Patrimoine sans frontières

Focus on Sámi culture and its legal recognition

Lapland, high European North and popular winter destination for tourists, is home to the largest native people of Europe and the only indigenous people of the European Union, Sámi. There are between 80,000 and 100,000 of them and their territory, called Sapmi, spreads across four countries which are Norway, Sweden, Finland and Russia.

Though anthropologists develop several opposing theories on their origin, there is no doubt that they have been in Lapland for thousand years. The first document confirming their presence dates back to the 1st century AD with Tacite’s writings. United by the same history and culture across the borders, they have adopted a common national day, flag and anthem. However, they are also known for their diversity as there are 3 main Sami languages and some 30 traditional regional outfits.

This “Focus on Sámi culture” will first look at its legal recognition. Next ones “Focus on” will be about Sami’s cultural practices.

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Focus on the natural and cultural heritage of Greenland

In May 2016, the UNESCO’s World Heritage Center, the United Nations Environment Programme and the Union of Concerned Scientists have published an alarming report about the increasing vulnerability to climate changes of some World Heritage Sites (This report is available for free on the UNESCO website : http://whc.unesco.org/en/activities/883/). It is reporting some updated data on global warming but the report’s goal is to give a work basis for the future and the management, including tourism, of these World Heritage Sites.

Through 31 cases study, this report deals with the complex relationships between climate changes, World Heritage Sites, and tourism. However, this article will be focused on the case study of Greenland, first country concerned by global warming and this article is followed by an interview of Christian Koch Madsen, Danish archaeologist specialized on Greenland.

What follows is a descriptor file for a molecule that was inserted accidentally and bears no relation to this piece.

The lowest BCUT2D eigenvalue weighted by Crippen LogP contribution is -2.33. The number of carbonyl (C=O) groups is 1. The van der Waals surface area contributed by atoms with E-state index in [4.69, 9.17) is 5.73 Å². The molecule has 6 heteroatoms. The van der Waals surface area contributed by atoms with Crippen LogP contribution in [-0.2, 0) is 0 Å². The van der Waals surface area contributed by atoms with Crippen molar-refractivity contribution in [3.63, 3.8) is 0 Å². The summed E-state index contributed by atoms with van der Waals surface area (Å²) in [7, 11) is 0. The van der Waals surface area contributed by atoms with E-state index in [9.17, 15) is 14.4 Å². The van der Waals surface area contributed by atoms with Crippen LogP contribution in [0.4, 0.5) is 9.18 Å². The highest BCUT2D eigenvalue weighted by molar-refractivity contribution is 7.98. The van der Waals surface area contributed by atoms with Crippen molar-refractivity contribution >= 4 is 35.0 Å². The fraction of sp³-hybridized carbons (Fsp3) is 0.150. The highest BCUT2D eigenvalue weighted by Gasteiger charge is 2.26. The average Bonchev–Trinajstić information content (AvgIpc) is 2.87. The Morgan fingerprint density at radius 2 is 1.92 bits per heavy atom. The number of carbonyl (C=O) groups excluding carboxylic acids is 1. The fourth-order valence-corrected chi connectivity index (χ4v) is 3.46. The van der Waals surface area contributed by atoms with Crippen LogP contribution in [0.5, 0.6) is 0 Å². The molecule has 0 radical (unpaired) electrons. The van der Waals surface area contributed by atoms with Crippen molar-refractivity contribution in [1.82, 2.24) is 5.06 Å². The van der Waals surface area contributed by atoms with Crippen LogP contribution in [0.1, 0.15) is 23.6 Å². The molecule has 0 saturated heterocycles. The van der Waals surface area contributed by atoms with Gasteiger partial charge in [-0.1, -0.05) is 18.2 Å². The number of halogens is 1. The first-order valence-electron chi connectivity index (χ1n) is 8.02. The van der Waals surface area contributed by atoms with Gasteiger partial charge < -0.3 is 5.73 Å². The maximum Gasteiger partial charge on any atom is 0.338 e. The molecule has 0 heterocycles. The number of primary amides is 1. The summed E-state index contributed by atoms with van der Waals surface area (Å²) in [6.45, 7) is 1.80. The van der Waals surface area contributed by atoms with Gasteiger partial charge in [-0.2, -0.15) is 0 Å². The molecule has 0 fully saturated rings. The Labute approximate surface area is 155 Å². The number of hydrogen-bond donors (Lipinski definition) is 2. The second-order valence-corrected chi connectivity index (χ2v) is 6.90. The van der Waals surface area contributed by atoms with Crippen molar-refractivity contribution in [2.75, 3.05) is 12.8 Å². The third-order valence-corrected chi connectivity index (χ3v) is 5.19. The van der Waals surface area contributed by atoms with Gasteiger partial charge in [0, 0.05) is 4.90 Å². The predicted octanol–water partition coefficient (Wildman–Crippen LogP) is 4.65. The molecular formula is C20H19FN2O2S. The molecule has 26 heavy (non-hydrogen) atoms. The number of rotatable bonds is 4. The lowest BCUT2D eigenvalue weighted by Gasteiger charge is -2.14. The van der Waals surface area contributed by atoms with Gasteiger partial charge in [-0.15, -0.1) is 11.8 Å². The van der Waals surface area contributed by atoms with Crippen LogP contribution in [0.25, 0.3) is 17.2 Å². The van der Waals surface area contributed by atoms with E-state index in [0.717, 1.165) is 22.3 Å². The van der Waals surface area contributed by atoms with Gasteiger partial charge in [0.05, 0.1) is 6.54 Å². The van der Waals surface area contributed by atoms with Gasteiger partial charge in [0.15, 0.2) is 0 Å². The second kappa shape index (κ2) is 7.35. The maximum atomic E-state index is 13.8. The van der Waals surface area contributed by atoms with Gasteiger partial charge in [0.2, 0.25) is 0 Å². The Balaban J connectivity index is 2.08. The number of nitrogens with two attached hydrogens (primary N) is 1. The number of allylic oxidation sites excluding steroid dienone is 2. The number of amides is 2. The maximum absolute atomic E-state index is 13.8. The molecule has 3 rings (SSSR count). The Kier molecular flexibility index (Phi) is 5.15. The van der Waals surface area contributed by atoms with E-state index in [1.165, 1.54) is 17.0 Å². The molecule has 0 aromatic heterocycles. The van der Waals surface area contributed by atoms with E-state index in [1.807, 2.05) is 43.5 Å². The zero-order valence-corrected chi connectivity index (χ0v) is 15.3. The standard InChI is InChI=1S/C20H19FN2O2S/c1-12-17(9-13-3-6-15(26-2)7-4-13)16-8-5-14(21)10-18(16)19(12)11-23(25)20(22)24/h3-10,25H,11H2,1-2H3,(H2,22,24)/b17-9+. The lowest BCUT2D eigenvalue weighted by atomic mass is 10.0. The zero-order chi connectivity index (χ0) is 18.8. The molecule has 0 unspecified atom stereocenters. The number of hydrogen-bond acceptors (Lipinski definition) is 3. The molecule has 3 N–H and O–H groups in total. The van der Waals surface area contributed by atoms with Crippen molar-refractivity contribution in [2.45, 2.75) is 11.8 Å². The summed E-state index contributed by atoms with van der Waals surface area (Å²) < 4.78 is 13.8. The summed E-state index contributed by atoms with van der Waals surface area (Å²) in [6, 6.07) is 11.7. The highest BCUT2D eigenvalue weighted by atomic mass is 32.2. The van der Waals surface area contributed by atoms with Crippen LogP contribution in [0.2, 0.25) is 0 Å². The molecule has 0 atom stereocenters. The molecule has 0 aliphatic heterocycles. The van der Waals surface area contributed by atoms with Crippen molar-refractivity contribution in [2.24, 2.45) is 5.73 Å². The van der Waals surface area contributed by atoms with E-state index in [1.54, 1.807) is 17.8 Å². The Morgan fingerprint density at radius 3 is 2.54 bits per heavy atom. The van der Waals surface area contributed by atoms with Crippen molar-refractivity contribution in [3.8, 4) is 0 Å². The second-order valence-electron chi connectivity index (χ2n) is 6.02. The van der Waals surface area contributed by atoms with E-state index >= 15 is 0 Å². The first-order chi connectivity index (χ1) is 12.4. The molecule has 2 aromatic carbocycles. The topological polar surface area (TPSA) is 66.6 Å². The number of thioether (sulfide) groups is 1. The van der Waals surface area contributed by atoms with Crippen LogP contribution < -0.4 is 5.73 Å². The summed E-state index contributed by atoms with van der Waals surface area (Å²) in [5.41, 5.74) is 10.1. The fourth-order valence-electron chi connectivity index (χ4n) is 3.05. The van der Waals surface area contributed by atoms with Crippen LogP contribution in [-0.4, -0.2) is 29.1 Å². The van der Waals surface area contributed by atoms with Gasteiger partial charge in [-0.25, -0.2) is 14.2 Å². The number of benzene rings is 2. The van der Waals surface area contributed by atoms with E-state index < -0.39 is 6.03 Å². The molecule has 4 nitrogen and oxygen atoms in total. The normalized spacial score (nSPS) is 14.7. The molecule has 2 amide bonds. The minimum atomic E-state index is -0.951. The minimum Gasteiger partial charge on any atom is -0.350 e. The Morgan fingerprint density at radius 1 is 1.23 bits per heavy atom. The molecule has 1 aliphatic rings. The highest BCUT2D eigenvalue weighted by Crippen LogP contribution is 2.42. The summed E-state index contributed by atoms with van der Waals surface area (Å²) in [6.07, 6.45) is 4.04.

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Focus on the ancient Libyan heritage

Libya is home to a rich and well-preserved heritage little known outside of specialist networks. Today, the country boasts the remains of all of the civilisations which have settled there since the Stone Age. Among them, the wall paintings of the Acacus - a mountainous region in Western Libya - some of which are as old as 12,000 BC. This site, just like Cyrene, Leptis Magna, Sabratha and Ghadames, is on the World Heritage list. As well as these UNESCO sites, the country also hosts numerous relics, tombs, churches and temples from the Byzantine, Umayyad, Ottoman and Roman eras.

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Focus on the Sana’a's heritage.

Sana'a : a millenary city passing away?

With its brick tower-houses richly decorated with white gypsum and resembling gingerbread houses, Old Sana’a looks like a place out of a fairytale. The old part of the Yemeni capital, which is one of the oldest cities in the world, was placed on the UNESCO World Heritage List in 1986. Nevertheless, despite being a protected city (as per the Antiquities Law of 1997 and the Building Law of 2002) a large number of buildings are today in an advanced state of disrepair, much to the regret of the national heritage campaigners who find themselves powerless in the face of the scale of this problem.